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Girl with Sweet SunglassesIt's what's happening at Elon

Spring 2012

Your guide to campus news and events

In This Issue:

Leadership / Students cover Election 2012/ Campus Rec/ And More ...


Learning to Lead: How to ID Personal Leadership Style

Whether they're working with Stephen Colbert, Stella McCartney or the Department of Defense, Elon students use internships to get major experience.


Election

We know you're in high school; consider this your sneak peek into the future. The Student Professional Development Center helps students with all of their career questions - whether they have a job in mind or have no clue what to do post-Elon.


Page Two:

Elon’s president, Dr. Leo Lambert, traveled to India earlier this year to catch up with Elon students studying abroad. Check out his Twitter feed to learn about his adventures.


 

Counselor Corner - How to Find Exactly What You Need

Bethany Ely, assistant director of admissions

If you’re just starting your college search process, you might be feeling slightly (or extremely) overwhelmed. I remember being completely blown away just by the sheer number of schools out there. Every college or university has something unique to offer and so it can be hard to start narrowing down exactly what you want. I frequently talk to students about what they are looking for in an institution and it’s clear that college is not “one size fits all.” By paying attention to what is important to you, you can narrow down your choices and ensure that you will find exactly what you need to feel at home.

  1. Major. This may or may not be important to you depending on whether you know what you’re interested in studying. I had no idea what I wanted to major in when looking at colleges, so it was important for me to find a school that offered me a lot of options. If you’re undecided, a liberal arts college with a wide selection of majors and departments might be a good choice. If you know you want to study business, you will need to focus your attention to schools specifically offering the program you’re looking for. Keep in mind that some institutions require applications to certain programs or schools, so research the requirements for the school or department in which you are interested!
  2. Location. It sounds like common sense, but I had quite a few friends who thought they wanted to move far away from home only to transfer to a school nearby after a semester or two. Be realistic with yourself about how far away you can be from your friends and family. I knew I didn’t want to travel more than 6-8 hours to get back home, so that narrowed my search considerably. Also, pay attention as you travel to each school on your college visits. Is there an airport nearby? Train station? Does the drive seem unbearable to you? You will be making the trek quite a few times over the course of four years, so make sure you can stand to do it.
  3. Size. One of the most important things to me during my college search was size. I attended a very small high school (less than 150 in my graduating class), so I was accustomed to learning in an environment where everyone knew who I was and I felt as though I had a close relationship with my teachers. I wanted to find a university that could offer me that same benefit. Elon’s average class size is only 21 and many of my classes were even smaller than that. It was exactly what I was looking for and I felt comfortable participating in my classes because of their smaller size. On the other hand, I know many students go to high schools with thousands of people and aren’t intimidated by a lecture style class with 250 other students. Both have pros and cons, but it’s important to choose the size that will help you get the most out of your education.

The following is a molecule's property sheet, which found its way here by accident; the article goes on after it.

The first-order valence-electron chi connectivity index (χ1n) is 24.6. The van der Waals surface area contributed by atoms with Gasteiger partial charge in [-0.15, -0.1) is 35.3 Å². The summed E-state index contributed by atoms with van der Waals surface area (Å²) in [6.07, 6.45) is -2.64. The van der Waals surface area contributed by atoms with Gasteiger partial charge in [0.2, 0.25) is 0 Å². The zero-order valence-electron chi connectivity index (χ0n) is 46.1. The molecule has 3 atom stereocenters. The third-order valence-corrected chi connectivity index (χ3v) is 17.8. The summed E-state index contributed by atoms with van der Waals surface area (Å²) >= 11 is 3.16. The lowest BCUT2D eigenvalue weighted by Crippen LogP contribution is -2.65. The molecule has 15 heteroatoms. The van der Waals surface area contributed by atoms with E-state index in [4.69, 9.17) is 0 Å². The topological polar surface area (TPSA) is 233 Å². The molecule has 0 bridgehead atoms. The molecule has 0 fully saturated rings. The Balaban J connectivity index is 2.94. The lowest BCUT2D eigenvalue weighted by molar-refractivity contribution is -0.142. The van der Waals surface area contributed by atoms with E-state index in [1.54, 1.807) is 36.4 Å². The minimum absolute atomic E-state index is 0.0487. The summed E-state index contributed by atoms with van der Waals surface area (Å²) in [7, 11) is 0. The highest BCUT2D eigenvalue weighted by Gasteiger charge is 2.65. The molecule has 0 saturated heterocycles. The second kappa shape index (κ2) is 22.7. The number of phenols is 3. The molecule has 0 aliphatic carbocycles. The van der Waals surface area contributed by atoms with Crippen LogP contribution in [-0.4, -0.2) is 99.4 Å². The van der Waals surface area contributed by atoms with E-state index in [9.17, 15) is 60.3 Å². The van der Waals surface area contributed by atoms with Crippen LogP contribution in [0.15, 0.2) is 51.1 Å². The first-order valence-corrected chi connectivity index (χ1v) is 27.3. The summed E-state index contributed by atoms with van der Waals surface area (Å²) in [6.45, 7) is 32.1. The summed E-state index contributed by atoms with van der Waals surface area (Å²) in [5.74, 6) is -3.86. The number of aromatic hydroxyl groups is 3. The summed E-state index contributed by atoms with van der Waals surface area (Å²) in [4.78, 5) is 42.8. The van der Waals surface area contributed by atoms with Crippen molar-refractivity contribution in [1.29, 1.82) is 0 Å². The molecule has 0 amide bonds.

Although these are really important factors to consider, the most important thing to think about is how you feel. As helpful as websites and College Board searches can be, there is no substitute for actually visiting a college campus and getting a feel for the student body, climate and atmosphere. After spending the day walking around Elon’s campus as a high school senior, I felt like I could see myself fitting in with the other students on campus and I loved the energy and how involved everyone seemed to be. You will be living here for the next four years and you want to make sure that you will feel comfortable and at home. All of the hard work will be worth it when you find the place that feels right!

Admissions Calendar


Spring 2014
April 5 Explore Elon (for prospective students)
April 25-26 Rising Phoenix Weekend II (for students who have paid enrollment deposits)
May 1 Deadline for $500 enrollment deposit ($300 for commuter students)
June & July

First-Year Summer Experiences

Adventures in Leadership: June 28- July 3 and July 6-11

Discovery:  June 22-28

PreSERVE: June 13-19

Live the Maroon Life: July 13-18

Chapter One: A Creative Writing Workshop: July 6-11

Roots: June 19-24

Fall 2014
Aug. 22 Move-in day/new student orientation begins
Aug. 23 Registration
Aug. 26 Classes begin
Sept. 19-21 Family Weekend
Oct. 11-16 Fall Break (begins at 2:50 p.m. on Friday and ends at 8:00 a.m. Wednesday morning)
Nov. 1Early Decision application deadline for first-year students enrolling fall ‘14
Nov. 10Early Action application deadline for first-year students enrolling fall ‘14
Nov. 15* Fall Open House for high school seniors
Jan. 10 Deadline for Fellows program applications and regular deadline for admission

 

*Invitations for Open House days are emailed four to six weeks in advance. For additional information, please call the admissions office at 800-334-8448.

Visit our website, elon.edu/admissions, to find out more about application deadlines and notification dates.